J. Steve Mostyn

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J. Steve Mostyn
Born John Steven Mostyn
(1971-03-28)March 28, 1971
Perth, Western Australia
Died November 15, 2017(2017-11-15) (aged 46)
Houston, Texas, U.S.
Other names Steve Mostyn
Alma mater South Texas College of Law
Occupation Attorney, philanthropist
Spouse(s) Amber Mostyn
Children 2

John Steven Mostyn (March 28, 1971 – November 15, 2017) was an American attorney and the founder of Mostyn Law in Houston, Texas. Mostyn and his wife also founded the Glenda Jean Mostyn and Joe E Moreno Educational Foundation, a charity to assist children with special needs.[1]

Born in Perth, Australia,[2] Mostyn grew up in a small town in East Texas called Whitehouse. He attended the South Texas College of Law and graduated in 1996.[3]

A few years after law school, Mostyn became a partner at a law firm in Houston. Unsatisfied with his position, he chose to create a "uniquely different Texas law firm."[3] That law firm was Mostyn Law, the name it still carries today.[3]

From the beginning of his launch of his law firm, Mostyn focused on representing clients who had been allegedly wronged by corporate negligence and wrongdoing. He took clients from across the country, not just in Texas.[3]

Legal career[edit]

Mostyn's career has focused on mass tort litigation, including hurricane lawsuits and hailstorm lawsuits. Mostyn is "a top Democratic donor who has made a fortune suing insurance companies on behalf of homeowners after hurricanes" according to The Texas Tribune.[4] According to Texas Lawyer, Mostyn "made a name for himself representing victims of Hurricane Katrina and Hurricane Sandy."[5]

When Hurricane Rita hit Texas in 2005, Mostyn and his firm took the cases of homeowners who wanted to file lawsuits against their insurance companies on the belief that the insurance companies had underpaid the homeowners for hurricane damages. Steve filed 1,200 claims from this hurricane. According to Capital Research, "His strategy was to flood the zone, filing such a torrent of cases that insurance companies would be overwhelmed and decide to settle instead of litigate."[6]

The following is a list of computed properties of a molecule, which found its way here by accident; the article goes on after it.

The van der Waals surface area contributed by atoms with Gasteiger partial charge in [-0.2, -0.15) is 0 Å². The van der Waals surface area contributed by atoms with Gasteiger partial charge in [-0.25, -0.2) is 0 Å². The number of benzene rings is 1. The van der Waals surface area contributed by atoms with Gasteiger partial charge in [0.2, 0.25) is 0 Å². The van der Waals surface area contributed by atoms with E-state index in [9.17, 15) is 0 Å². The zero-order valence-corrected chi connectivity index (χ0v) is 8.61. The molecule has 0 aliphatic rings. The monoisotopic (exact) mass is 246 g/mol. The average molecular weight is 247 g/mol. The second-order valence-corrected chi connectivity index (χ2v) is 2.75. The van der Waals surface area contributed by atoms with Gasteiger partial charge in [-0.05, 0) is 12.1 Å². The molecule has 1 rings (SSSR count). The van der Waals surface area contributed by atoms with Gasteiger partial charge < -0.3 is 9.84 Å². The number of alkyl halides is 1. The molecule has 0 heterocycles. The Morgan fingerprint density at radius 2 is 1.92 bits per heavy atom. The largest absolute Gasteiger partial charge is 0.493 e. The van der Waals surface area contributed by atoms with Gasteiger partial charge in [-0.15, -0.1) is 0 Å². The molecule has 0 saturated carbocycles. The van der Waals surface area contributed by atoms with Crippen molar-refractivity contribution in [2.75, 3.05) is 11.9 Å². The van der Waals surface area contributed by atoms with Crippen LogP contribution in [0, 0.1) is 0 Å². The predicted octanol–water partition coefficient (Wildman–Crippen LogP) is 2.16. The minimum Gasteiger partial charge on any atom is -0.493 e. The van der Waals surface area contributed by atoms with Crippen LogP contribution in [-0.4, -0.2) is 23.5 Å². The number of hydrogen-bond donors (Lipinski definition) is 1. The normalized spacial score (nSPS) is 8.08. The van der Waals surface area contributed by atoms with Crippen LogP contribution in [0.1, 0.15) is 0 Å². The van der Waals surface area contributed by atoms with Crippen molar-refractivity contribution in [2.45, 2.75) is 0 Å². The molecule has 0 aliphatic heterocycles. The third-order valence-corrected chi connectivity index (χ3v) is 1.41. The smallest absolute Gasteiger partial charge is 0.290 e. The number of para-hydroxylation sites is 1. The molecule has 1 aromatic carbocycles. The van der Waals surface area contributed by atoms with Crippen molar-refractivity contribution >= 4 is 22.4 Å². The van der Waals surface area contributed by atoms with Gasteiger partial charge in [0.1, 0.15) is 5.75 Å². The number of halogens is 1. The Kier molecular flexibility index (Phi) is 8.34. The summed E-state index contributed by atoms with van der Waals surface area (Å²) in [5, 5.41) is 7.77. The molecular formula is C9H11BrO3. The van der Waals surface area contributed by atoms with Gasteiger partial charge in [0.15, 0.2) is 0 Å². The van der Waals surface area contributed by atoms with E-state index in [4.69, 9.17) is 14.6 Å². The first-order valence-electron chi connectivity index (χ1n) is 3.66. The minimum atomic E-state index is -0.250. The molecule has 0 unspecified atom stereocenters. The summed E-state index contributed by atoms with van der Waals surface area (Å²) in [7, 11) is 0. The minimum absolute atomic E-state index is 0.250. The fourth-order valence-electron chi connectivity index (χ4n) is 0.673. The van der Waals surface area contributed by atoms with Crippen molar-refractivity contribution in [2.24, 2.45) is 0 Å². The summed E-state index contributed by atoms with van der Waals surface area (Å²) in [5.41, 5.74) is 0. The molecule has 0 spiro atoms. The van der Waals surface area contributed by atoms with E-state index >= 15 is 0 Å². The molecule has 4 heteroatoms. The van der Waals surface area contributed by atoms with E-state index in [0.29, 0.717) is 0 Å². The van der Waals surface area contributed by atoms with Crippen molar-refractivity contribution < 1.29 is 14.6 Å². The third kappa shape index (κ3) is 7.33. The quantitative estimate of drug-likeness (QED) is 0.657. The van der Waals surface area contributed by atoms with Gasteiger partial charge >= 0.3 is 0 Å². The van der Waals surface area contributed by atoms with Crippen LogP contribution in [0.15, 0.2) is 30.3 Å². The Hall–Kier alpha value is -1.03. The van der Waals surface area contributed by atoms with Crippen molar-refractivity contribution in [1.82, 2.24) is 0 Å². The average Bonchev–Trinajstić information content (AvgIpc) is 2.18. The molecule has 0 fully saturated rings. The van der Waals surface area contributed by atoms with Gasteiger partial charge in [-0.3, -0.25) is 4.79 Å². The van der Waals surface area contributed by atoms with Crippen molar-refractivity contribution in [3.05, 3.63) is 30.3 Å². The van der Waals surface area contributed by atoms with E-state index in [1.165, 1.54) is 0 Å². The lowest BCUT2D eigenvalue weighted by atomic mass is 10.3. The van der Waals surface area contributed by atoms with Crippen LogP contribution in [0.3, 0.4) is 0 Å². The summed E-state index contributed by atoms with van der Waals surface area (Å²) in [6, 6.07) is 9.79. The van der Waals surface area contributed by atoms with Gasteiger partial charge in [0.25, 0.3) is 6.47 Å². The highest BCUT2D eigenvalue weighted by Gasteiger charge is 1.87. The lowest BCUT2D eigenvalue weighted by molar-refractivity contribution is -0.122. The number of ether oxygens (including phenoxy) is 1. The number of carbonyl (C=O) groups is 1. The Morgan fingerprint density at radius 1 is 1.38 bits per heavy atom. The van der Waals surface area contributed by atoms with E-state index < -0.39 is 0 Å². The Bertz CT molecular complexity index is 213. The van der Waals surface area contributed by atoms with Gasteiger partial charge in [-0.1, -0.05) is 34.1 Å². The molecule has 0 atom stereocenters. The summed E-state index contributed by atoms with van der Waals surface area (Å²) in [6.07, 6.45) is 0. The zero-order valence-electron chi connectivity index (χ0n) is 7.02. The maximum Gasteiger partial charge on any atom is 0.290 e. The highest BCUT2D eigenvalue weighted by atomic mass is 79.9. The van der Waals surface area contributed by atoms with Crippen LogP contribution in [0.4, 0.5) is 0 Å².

After Hurricane Ike in 2008, Mostyn made hundreds of millions of dollars filing lawsuits against insurance companies.[7] He essentially created a "model" for getting victims of weather events to sue insurance companies. During a Texas House committee hearing in 2017 about HB 1774, a weather lawsuit reform bill, "the committee expressed concerns that the Ike model was now used for all major Texas weather events."[8]

In February 2017, Mostyn brought three hail lawsuits in Potter County, Texas, against State Farm Lloyds. Mostyn lost all three cases.[9]

Beginning in 2012, Steve filed mass litigation following hailstorms in Hidalgo County. As a result, the Texas state legislature considered passing a bill to end "the apparent abuse" of mass litigation.[9]

HB 1774 and hail lawsuit hustling[edit]

HB 1774 is a Texas state bill signed into law "aimed at ending weather-related lawsuit abuse" that took effect on September 1, 2017.[a] Immediately before HB 1774 took effect, Mostyn used social media and the news to encourage homeowners to file claims for Hurricane Harvey before September 1.[10]

In a March 2017 hearing about HB 1774 before the Texas House Insurance Committee, one of Mostyn's lawyers testified to legislators that "nobody, even her law firm, likes storm-chasing attorneys."[8] Only weeks prior, however, Mostyn's firm set up a booth with the Abagados Manuel Solis immigration law firm at a San Antonio flea market "hustling for clients" for hail lawsuits.[8] The SE Texas Record obtained photos of the booth with fliers that read, "WARNING: Affected by Hail? If you filed a claim and it was not enough, if you never made a claim … Do not settle for it! We could possibly help you! Trust the one who knows how to win!"[8][11]

Political contributions and advocacy[edit]

Mostyn has been politically active in terms of financing both candidates and political action committees that are focused on opposing lawsuit reform. A few of the organizations that Mostyn has funded and supported include the following:

  • Back to Basics PAC: Mostyn created this committee in 2010 to oppose the election of then-Gov. Rick Perry and other political leaders and candidates who supported lawsuit reform. The committee has spent over $4.5 million. Mostyn contributed $3,935,181 in 2010, and contributed $377,060 in 2012.[12]
  • Conservative Voters of Texas: According to the website The Truth About Steve Mostyn, "Despite its conservative sounding name, this multi-million-dollar pack was founded by Mostyn associate Mark McCraig in the last election cycle to attack pro-tort reform legislators and candidates."[12]

For the 2012 cycle, Mostyn contributed $5.2 million to Super PACs. The majority of the contributions went ($3 million) went to Priorities USA Action (pro-Barack Obama).[13]

Mostyn has given campaign contributions directly to political candidates and through a web of political action committees and other groups, which in turn give the money to the candidates themselves.[14]